The Bridge

(Part One)

The citizens of County Bourne needed a way around the Hollybark Gorge. From the top of the gorge to the bottom was 18,000 feet. Along the bottom ran the Bourne River which flowed into a sinkhole so deep that the sound of the water hitting bottom could not be heard. The waterfall was named Wilson’s Silent Falls after Jamison Wilson who unsuccessfully tried to determine the sinkhole’s depth.

Eventually enough money was raised to hire Cleveland Givan, a young brilliant engineer, to design and build a span to connect both sides of the gorge. In order to finish paying for Givan’s Span, as it became known, Mr. Givan was asked to design a system of toll booths and to add a platform off one side of the bridge to hold an office for the county workers employed to man the booths.

The Givan’s Span gained national attention for its design, simple beauty and functionality. Providing its travelers with stunning vistas it became a popular destination for tourists.

Years after the bridge was paid for and an endowment created for its maintenance, the toll booths and the office were removed. A barrier was erected on the platform after a few thrill seekers and daredevils lost their lives by getting too close to the edge. More barriers were added over time and the County Bourne elders passed laws making it a misdemeanor to trespass onto the platform. This helped ward off other potential thrill seekers.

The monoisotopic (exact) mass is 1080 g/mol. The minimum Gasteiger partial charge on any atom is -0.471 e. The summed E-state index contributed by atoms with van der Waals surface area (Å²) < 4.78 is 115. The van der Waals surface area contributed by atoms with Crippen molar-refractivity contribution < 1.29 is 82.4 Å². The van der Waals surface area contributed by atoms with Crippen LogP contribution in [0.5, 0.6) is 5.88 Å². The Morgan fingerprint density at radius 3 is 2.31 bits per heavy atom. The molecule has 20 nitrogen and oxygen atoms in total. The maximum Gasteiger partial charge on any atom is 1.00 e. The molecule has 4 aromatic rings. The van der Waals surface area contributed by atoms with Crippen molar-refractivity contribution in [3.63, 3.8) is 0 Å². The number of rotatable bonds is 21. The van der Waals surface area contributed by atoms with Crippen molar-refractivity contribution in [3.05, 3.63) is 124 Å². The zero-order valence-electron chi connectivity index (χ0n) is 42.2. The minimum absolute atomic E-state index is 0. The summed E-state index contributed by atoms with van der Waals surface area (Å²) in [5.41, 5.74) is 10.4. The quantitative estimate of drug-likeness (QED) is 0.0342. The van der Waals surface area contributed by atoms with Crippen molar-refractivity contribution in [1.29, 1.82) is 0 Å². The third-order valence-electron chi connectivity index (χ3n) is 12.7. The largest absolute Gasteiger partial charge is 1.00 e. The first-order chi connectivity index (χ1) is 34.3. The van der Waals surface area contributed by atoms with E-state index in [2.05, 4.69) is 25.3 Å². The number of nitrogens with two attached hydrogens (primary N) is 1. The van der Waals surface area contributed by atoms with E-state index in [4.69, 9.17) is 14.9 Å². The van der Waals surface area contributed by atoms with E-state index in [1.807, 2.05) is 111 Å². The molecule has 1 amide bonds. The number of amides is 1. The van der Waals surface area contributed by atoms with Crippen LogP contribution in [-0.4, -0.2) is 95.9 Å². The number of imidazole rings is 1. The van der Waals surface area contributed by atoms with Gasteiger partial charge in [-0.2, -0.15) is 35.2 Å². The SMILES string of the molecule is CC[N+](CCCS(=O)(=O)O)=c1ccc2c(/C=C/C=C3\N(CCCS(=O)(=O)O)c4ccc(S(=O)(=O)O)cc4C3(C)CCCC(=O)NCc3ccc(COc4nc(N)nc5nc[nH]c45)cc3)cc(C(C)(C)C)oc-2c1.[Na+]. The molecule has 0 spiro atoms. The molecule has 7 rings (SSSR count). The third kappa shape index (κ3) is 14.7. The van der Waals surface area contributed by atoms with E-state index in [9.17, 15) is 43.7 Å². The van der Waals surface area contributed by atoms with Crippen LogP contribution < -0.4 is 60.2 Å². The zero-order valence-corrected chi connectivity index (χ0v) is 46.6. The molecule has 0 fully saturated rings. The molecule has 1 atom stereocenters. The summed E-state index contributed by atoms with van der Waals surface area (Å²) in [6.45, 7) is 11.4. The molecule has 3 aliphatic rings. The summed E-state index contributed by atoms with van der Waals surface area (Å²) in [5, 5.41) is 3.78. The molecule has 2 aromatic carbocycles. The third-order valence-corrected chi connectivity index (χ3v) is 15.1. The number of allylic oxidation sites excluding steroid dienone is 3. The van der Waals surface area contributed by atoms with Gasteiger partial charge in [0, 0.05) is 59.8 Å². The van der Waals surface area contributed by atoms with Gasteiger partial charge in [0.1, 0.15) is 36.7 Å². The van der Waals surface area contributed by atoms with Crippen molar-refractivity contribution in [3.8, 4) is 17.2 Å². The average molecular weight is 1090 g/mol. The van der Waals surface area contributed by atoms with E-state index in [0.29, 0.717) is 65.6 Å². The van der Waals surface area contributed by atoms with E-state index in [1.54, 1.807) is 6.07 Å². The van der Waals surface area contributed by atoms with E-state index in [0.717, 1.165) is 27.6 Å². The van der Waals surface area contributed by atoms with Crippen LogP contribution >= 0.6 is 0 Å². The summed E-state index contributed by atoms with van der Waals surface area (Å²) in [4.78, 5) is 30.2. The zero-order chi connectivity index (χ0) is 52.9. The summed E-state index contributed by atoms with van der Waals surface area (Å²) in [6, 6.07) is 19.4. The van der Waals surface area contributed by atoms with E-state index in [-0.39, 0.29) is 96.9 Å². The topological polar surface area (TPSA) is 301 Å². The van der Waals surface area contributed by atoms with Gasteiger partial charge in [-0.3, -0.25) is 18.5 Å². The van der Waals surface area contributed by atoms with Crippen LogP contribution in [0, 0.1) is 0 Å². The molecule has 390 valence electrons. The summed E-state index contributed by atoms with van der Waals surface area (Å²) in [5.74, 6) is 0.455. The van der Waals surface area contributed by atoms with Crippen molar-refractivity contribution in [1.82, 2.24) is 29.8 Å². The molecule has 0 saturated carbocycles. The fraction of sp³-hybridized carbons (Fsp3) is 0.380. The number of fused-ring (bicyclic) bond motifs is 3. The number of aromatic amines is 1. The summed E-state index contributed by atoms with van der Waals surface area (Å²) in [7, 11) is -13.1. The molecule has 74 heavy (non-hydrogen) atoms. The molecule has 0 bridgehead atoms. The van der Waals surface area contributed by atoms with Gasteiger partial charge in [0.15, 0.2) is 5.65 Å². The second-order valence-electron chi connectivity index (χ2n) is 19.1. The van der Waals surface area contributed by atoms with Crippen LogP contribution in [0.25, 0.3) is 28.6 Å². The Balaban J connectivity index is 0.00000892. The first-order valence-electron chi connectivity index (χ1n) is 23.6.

Then, one day, a lady by the name of Addie Shewsberry was arrested on the platform. She claimed that it was her right to stand there over the gorge since it was a public structure which the people of County Bourne paid for. Her case went to court and attracted a great deal of attention. People began protesting the unjust laws that kept people like Ms. Shewsberry from standing on the platform. Flowers began appearing on the platform along with wreaths draped in black shrouds declaring the end of human rights.

Eventually, after years of litigation the case made its way to the highest court in the land. On the same day that the Givan’s Span was opened years before, the court handed down their ruling forbidding laws to restrict access to the platform. The barriers were removed and a grand parade across the bridge was planned to celebrate the right of every person to stand on the Givan’s Span platform.

(To be continued)

Published by David B. Smith

Author, podcaster, pastor, and Big Pappa to my grandchildren.

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